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In the Duma there are $1600$ delegates, who have formed $16000$ committees of $80$ persons each. Prove that one can find two committees having no fewer than four common members.

Source: All-Russian Olympiad 1996

I am especially interested in an answer that would describe the right kind of strategy to attack this type of problem, because it looks like a probabilistic method problem, but seems not to be solvable with the most common strategies.

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Let's do this problem in two different ways. First, this question screams pigeon-hole principle to me, so we'll start with that.

There are 16000 committees, each with 80 people. So there are 1280000 different committee members across all the committees. Since there are only 1600 people, and 1280000 memberships, at least one committee member (call him Bob) is in at least 800 committees. (Bob's an overachiever).

Now, as is classic, we'll finish with contradiction. Suppose that no pair of committees have four common members, and thus have at most 3. Look at the 800+ committees that Bob is in. Aside from Bob, each of Bob's committees have at most 2 people in common.

So how many people must there be? In Bob's first committee, there are 79 more people. In his second committee, there are at least 77 more people (since maybe 2 have already been counted). In his third, at least 75, and so on. By Bob's 40th committee, we claim there are at least $79 + 77 + 75 + \ldots + 1$ people, aside from Bob.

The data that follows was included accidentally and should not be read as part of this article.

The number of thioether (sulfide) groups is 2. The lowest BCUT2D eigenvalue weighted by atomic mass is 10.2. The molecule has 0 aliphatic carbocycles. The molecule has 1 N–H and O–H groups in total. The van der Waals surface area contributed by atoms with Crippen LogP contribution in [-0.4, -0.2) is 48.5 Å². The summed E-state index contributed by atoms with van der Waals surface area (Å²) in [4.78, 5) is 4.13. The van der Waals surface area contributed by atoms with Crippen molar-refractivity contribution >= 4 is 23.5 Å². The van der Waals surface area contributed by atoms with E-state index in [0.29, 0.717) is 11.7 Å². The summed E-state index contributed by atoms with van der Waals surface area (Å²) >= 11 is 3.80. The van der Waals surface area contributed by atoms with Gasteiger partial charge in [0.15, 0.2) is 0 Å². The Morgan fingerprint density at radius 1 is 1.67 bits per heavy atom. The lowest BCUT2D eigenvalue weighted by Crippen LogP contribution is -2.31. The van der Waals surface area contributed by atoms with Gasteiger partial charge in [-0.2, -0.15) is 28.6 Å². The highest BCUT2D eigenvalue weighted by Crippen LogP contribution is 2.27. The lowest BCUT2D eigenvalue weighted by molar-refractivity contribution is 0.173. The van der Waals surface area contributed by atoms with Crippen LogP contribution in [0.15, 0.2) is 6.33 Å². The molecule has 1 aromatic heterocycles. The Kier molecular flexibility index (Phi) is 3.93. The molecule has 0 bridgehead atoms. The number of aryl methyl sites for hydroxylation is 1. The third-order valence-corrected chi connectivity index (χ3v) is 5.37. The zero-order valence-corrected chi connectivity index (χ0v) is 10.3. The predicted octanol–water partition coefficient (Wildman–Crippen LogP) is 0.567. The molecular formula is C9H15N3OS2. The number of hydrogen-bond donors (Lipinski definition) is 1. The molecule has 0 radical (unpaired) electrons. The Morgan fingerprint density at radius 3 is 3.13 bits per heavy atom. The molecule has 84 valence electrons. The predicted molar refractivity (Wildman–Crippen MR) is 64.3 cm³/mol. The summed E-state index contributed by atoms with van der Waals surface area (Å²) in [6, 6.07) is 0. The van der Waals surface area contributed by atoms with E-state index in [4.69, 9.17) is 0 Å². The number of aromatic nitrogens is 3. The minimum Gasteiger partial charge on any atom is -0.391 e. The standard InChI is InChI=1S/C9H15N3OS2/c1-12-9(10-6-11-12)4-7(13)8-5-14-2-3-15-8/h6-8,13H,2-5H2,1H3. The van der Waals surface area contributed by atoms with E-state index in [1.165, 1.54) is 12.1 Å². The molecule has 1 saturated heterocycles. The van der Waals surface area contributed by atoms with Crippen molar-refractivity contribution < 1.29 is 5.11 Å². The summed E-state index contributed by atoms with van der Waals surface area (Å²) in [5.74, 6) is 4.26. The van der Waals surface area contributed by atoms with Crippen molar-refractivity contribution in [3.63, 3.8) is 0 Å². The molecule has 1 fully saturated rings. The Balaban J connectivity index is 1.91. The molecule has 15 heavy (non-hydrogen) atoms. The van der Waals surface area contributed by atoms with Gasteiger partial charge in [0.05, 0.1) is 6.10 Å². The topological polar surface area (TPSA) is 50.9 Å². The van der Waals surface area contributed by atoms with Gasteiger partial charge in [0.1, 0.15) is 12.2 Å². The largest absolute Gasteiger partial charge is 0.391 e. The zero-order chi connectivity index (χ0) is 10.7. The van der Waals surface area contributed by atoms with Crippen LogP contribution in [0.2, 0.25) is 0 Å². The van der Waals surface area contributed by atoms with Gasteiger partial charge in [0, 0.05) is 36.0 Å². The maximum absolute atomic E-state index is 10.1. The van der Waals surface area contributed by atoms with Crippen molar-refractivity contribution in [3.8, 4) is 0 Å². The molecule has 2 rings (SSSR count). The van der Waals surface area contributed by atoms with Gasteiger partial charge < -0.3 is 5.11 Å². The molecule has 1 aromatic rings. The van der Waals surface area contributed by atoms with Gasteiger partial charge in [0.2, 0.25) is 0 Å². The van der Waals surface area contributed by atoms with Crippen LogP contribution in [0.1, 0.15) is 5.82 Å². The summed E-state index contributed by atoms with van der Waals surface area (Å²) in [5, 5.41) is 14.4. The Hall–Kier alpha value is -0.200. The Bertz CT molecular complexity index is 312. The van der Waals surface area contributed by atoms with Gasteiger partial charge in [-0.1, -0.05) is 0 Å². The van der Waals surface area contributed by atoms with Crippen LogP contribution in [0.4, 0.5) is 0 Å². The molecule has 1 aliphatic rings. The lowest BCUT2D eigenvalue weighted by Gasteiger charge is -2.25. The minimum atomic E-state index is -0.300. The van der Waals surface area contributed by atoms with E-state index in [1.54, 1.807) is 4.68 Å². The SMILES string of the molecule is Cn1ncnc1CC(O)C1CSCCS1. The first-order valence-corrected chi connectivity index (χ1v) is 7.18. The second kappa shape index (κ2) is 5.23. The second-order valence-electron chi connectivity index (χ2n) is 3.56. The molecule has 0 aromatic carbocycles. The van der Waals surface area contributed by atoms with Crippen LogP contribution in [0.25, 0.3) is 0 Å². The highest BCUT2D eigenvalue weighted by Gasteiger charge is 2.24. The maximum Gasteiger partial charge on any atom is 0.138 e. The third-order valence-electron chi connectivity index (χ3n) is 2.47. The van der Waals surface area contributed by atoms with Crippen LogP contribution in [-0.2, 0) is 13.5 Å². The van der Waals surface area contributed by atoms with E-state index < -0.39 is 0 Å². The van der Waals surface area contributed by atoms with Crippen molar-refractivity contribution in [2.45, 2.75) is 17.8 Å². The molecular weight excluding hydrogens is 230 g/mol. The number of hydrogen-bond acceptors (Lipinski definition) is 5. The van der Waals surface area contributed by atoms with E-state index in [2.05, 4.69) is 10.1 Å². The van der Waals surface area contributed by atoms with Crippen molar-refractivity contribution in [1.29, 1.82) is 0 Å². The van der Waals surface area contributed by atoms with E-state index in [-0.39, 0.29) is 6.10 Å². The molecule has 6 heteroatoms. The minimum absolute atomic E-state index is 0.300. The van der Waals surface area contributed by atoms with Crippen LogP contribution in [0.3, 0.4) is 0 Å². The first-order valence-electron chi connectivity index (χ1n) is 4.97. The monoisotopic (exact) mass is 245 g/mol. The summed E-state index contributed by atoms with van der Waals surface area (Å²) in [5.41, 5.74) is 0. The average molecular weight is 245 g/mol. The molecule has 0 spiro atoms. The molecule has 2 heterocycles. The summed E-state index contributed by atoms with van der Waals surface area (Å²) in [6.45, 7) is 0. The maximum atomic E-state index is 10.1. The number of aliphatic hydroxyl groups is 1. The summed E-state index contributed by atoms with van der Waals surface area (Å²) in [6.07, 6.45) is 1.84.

But $1 + 2 + 3 + \ldots + 79 = 80\cdot79/2 = 40\cdot79$, and $2 + 4 + 6 + \ldots + 78 = 2(1 + 2 + 3 + \ldots + 39) = 2(39\cdot40/2) = 39\cdot40$.

So $1 + 3 + 5 + \ldots + 79 = 40\cdot79 - 40\cdot39 = 40\cdot40 = 1600$, so there are at least 1600 people aside from Bob in Bob's committees! That's impossible, as there are only 1600 people! So we've reached our contradiction, and finished the proof. (And we see Bob only needed to be in 40 committees for this fallacy to hold, not 800).


Now, method 2 - probabilistic, as you ask for. For probabilistic solutions, you often just go immediately after exactly what you want.

So let's take two uniformly random committees and find their expected common membership. There are ${16000 \choose 2}$ possible pairs of committees. If $X$ is the number of people who serve on both committees, then $X$ can be written as $X = X_1 + X_2 + \ldots X_{1600}$, where $X_i$ is a random variable corresponding to whether the $i$th person is in both committees (thus meaning $X_i = 1$) or not ($X_i = 0$).

Expected values are linear, so $E(X) = E(\sum X_i) = \sum E(X_i)$. So it would be great it we could calculate or approximate or bound $E(X_i)$. Perhaps surprisingly, we can.

If the $i$th person is in $c_i$ committees, then $E(X_i) = {c_i \choose 2}/{16000 \choose 2}$. We know that $\sum n_i = 16000\cdot 80$, so that $\bar n = 16000\cdot 80 / 1600 = 800$, where I use $\bar n$ to denote the average. By Jensen's inequality (or a common probability fact about convex functions/sums of expectations), $E(X)$ is at least as much as what would be given by the average $\bar n$, which is $1600 \cdot {800 \choose 2}/{16000\choose 2} = 1600\dfrac{800\cdot799}{16000\cdot15999} = 3.995$.

On the one hand, this is less than $4$. On the other hand, since it's greater than $3$ and the values are always integers, this means that there are pairs of committees that contain at least $4$ members. And so we have our second proof.

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  • $\begingroup$ I don't get how you conclude that Bob's second comittee has at least 77 new people. Bob's second committee could very well be made up of Bob and a fresh batch of 79 others, and so on for some time (up to 20 committees made of Bob and 79 underwhelming underachievers in one committee each are possible). $\endgroup$ – vonbrand Jun 20 '14 at 13:12
  • $\begingroup$ @vonbrand "At least". $77 < 79$, so I'm not disagreeing with you at all. $\endgroup$ – davidlowryduda Jun 20 '14 at 17:27

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